Then ITV News Group, faced with the unavoidable consequences of the recession, scrapped its postgraduate bursaries and scaled back the trainee scheme to (if I recall correctly) just 8 places. This scheme too aims to encourage candidates from a 'diverse' background.

Now, just this year, Sky has altered its placement scheme, with bids closing today for the first tranche of new style work experience placements offering means-tested bursaries to subsidise travel and accommodation costs.

I support absolutely the concept of expenses-paid work experience, especially for an employer based in the South East with only limited scope for placements in bureaux outside London. But with the new scheme comes a new rider; Sky too are now looking for BME and socially disadvantaged applicants. Others, quite explicitly, are told they need not apply.

I understand the thinking. 

All these employers have tried encouraging diversity over the years and yet their newsrooms are still disproportionately filled with the sons and daughters of white, affluent families, many educated in private schools and at the 'elite' universities, often with a home in the South East. So they channel what limited money is available at schemes to address the most obvious recruitment shortfalls.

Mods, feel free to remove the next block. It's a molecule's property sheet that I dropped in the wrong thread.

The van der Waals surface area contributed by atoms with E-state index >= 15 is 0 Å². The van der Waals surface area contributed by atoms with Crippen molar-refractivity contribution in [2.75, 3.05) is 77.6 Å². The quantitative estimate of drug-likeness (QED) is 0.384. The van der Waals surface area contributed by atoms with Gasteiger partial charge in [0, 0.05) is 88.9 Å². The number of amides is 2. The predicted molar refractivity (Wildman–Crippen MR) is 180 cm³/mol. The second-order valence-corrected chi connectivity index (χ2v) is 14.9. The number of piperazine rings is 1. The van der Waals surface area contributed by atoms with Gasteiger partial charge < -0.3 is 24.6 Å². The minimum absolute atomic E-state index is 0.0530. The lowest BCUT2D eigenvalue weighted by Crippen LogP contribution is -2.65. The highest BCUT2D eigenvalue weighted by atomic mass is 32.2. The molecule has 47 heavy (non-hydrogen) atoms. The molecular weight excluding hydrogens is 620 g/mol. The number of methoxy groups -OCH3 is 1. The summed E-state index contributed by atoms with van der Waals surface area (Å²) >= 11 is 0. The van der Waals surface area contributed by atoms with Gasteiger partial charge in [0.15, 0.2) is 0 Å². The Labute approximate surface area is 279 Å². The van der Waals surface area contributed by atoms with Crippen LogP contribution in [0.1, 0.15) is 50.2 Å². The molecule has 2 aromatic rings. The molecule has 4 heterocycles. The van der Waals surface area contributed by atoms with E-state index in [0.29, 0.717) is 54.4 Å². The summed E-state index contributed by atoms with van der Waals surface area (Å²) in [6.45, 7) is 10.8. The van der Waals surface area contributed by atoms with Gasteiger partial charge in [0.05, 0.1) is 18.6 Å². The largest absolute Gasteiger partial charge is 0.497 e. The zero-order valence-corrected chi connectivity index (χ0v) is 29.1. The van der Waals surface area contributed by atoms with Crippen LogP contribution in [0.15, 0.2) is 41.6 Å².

I'm caught in the crossfire. 

Before the bankers broke the economy I averaged 18-20 broadcast trainees a year. Last year and this I'm in single figures. The biggest issue (and the one our politicians must deal with as a priority) is the limited availability of Career Development Loans which are for most candidates the only way of funding themselves through an established, successful postgrad programme.

Many applicants are put off by the thought of racking up yet more student debt; a problem that will only get worse as the 'broken promise' triple-fees generation work their way through the system in a couple of years' time, completing their first degree with accumulated debts to their name of £27K plus living costs. (Current postgrads who entered HE under Labour's £3K+ fee system start with an average of £14K debt)

They're deterred by fears that there are no jobs, despite the fact that every single Leeds Trinity Journalism postgrad who graduated in December 2012 has found work since leaving, either staff or freelance.

The facts of life are these. The affluent kids, those on daddy loans or those who drive better cars than mine will keep finding ways in to broadcast newsrooms, by one route or another. They won't be deterred. They have the confidence, the contacts and the economic fire-power to overcome most obstacles.